We gave it a B
If your favorite movie-the third biggest money-maker in box office history- tells you to bonk grown-ups on the head with an iron and immolate their haircuts with a blowtorch, will you?
That’s the question dogging parents these days as John Hughes’ Home Alone, the 1990 megahit starring towheaded millionaire Macaulay Culkin, makes its way from video racks into family dens across the land. Is there a mom or dad alive who can withstand a kid’s impassioned pleas, the peer pressure-fueled ”I gotta have it!” and the $5 cola rebate offer that comes with every video? I don’t think so.
But not to worry: This antic comedy — a shrewd conflation of Frank Capra corn and Looney Tunes turmoil — is both benign and brilliant. Sure, as 8-year-old Kevin McCallister, accidentally abandoned when his family flies off to Paris for Christmas, Culkin can be seen wielding an arsenal of makeshift weaponry against a pair of malevolent intruders (Joe Pesci and Daniel Stern). But just be-cause Kevin slathers his cellar steps with tar, does that mean your little ones are going to do likewise? Nah — well, maybe, if Mom or Dad happens to be a roofer.
Let’s inventory the anarchy. Waking up to unexpected, eerie quiet, Culkin looks around, cocks his trusty eyebrows, and yelps, ”I made my family disappear!” at which point he proceeds to defy Household Rule No. 1: No jumping on the bed. Then it’s straight to a hidden copy of Playboy, a breakfast of Crunch Tators, a toboggan ride down the stairs, and a climb up his older brother’s bookshelf. Not to mention some indoor target practice with a BB gun.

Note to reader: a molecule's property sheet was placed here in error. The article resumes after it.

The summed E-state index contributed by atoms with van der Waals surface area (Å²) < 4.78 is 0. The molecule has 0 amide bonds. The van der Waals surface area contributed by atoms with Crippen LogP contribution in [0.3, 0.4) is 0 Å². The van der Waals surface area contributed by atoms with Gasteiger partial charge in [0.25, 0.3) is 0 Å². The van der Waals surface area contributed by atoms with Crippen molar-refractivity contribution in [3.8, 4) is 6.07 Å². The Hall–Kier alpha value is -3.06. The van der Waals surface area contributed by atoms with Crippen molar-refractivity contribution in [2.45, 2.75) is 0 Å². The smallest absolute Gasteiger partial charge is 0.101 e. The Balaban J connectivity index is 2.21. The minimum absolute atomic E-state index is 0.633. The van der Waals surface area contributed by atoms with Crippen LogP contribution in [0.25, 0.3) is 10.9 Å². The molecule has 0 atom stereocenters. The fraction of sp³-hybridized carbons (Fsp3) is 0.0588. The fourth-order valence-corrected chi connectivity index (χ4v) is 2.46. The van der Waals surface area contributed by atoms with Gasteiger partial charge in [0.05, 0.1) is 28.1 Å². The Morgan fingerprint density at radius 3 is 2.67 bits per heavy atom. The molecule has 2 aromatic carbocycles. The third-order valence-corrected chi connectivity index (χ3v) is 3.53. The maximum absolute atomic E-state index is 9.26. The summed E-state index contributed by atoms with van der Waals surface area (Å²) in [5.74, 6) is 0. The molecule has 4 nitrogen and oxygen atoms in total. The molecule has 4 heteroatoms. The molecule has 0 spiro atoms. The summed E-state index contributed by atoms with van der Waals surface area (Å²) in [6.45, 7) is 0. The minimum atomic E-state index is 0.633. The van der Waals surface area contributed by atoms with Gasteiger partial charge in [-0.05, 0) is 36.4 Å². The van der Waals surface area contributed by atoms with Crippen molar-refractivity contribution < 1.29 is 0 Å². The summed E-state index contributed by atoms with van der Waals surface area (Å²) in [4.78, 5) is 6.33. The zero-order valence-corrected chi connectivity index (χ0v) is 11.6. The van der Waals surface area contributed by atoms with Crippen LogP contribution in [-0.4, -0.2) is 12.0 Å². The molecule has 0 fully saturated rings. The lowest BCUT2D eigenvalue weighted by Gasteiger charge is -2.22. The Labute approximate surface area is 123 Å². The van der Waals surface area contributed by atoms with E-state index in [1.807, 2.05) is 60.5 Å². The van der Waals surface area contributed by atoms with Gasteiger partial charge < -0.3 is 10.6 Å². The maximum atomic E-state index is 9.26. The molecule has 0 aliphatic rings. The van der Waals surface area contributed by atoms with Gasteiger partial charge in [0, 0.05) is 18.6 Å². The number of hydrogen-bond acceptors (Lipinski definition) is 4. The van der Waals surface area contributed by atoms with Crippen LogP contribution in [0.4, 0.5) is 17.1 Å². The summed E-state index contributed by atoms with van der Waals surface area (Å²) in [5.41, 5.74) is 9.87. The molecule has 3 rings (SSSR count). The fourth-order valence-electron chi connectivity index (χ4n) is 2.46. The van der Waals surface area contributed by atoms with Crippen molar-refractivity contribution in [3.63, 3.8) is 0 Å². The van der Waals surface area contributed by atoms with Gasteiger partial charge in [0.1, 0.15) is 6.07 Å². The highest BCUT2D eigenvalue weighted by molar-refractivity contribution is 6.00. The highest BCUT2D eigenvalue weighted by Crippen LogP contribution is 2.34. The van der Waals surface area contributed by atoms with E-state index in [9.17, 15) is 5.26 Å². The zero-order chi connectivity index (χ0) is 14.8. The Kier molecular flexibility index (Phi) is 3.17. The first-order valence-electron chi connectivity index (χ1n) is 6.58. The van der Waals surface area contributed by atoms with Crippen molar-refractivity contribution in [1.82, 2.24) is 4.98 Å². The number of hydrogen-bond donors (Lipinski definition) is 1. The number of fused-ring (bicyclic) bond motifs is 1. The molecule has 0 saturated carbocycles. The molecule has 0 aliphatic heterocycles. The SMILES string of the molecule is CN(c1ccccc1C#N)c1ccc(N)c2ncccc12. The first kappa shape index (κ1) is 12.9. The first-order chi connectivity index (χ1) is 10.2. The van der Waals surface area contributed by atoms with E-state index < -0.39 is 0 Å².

By the time the bandits finally breach the threshold, the resourceful pip-squeak has laid out his defenses: firecrackers, jagged shards of Christmas-tree ornaments on the floor, paint-can booby traps, and a high-wire pitfall, to name a few.
But the violence in Home Alone — penned and produced by the kid-empathic Hughes and ably directed by Hughes’ protégé Chris Columbus — is more Road Runner than Road Warrior. The mayhem is leavened by a cuddly subplot about a lonely old neighbor and lots of yuletide hooey lifted from It’s a Wonderful Life and Miracle on 34th Street (both of which can be observed in mini-homages flickering from TVs in Home Alone. And the old neighbor’s name is Marley — as in the ghost of Marley, from A Christmas Carol).
Even the venomous threats of the bumbling Pesci and Stern, which seemed a mite severe on the big screen, appear less so emanating from a television. Nonetheless, the market research-wise Hughes anticipated the possibility that some little kids might be troubled by the cartoon carnage: Just before Pesci and Stern storm the McCallister abode, Culkin — talking as much to the audience as to himself — says, ”This is it. Don’t get scared now.”
Christmas gifts don’t come wrapped any neater than that. B+